by Emile Session
We do our students a disservice when we focus on academics as the sole key to success. The lesson in the new documentary American Promise (available for viewing on the PBS website through March 6) is that we cannot pretend that the only skills African American males need for education are reading and writing. American Promise follows two African American boys who begin their schooling at the Dalton School. Dalton is one of New York City’s most prestigious private schools, and Idris and Seun are among the only Black male students. Their divergent experiences illustrate that when educating young people of color, we cannot ignore the “hidden curriculum” of American education.
The difference in our students’ academic skills isn’t only a result of what happens in the classroom. We conflate successful education with what we can measure on tests. However, anyone who’s held down a job knows that more skills are required than being a good test taker. During American Promise, Seun’s parents struggle when his teachers give him low marks even though his test scores are solid. The school cites his “organization” and openly questions if Dalton is a cultural match for African-American male students. The same dynamic confronts us when we enter the workplace, where employers rank organization and teamwork above technical knowledge as the most important skills they’re looking for and consider the inability to productively accept feedback and manage emotions as the main reasons otherwise skilled people fail. The “cultural match” Dalton struggles with has to do with how implicit the skills they’re looking for are in a classroom: we typically don’t take classes on staying motivated and dealing with feedback until we’re adults, if at all.
What drives Idris’ and Seun’s experiences at Dalton has as much to do with the “cultural match” with their families as it does with being Black males. Idris’ parents are college educated middle class professionals; they tutor Idris at home themselves and have him treated for ADD. Seun’s parents work long hours at working class jobs; one teacher labels him as too “peaceful” for the school because his hard work doesn’t look like other Dalton students’. When Idris graduates from Dalton and goes to Occidental, he struggles with not meeting his family’s expectations that he would get into and attend Stanford. After Seun leaves Dalton for the mostly Black Benjamin Banneker Academy in Brooklyn, he chooses to study graphic design at SUNY Fredonia without as much pressure from the expectations of his parents.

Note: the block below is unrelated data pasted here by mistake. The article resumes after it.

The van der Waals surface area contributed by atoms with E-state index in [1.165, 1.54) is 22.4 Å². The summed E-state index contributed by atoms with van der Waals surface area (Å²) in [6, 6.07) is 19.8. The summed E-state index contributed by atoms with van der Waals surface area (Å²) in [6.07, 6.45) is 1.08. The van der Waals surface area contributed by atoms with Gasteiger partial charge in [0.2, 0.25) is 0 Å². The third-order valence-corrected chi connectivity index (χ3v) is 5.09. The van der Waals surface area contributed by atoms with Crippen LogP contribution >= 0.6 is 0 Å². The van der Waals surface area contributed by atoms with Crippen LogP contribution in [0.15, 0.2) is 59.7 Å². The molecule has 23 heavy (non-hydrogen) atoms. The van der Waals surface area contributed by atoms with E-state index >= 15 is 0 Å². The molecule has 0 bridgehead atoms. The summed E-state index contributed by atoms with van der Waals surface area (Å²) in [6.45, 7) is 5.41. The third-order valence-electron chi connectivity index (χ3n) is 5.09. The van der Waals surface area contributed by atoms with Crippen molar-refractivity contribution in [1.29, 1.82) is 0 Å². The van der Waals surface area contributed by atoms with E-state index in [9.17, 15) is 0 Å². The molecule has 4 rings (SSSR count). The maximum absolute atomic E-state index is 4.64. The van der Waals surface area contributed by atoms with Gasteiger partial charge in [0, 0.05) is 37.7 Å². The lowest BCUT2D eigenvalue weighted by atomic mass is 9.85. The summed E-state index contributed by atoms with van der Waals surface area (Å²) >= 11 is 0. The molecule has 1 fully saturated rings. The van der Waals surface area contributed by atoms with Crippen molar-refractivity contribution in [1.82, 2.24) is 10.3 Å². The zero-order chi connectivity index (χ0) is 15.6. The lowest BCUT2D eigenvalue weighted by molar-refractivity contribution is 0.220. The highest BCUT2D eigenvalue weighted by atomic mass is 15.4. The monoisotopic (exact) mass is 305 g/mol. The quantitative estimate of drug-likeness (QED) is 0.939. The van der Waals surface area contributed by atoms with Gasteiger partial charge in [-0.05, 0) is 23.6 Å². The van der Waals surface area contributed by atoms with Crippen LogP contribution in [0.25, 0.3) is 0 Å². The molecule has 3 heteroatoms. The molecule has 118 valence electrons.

The key to understanding Seun and Idris’ different paths to success isn’t another debate on who teaches and what is taught in the classroom. Seun and Idris are different people who respond positively to different situations. The common themes are the value of non-academic skills like their grit and the work of adults inside and outside of school to motivate them. When we think about how to reform education to better serve our children, we have to think of the skills we value in adults that aren’t traditionally taught in the classroom.
About the Author, Emile Session
Emile Session lives in Brooklyn, NY and works for Achievement First, a network of high performing public charter schools. He has worked as a math teacher, education researcher, and classroom observer, and is a graduate of Cornell and Columbia University.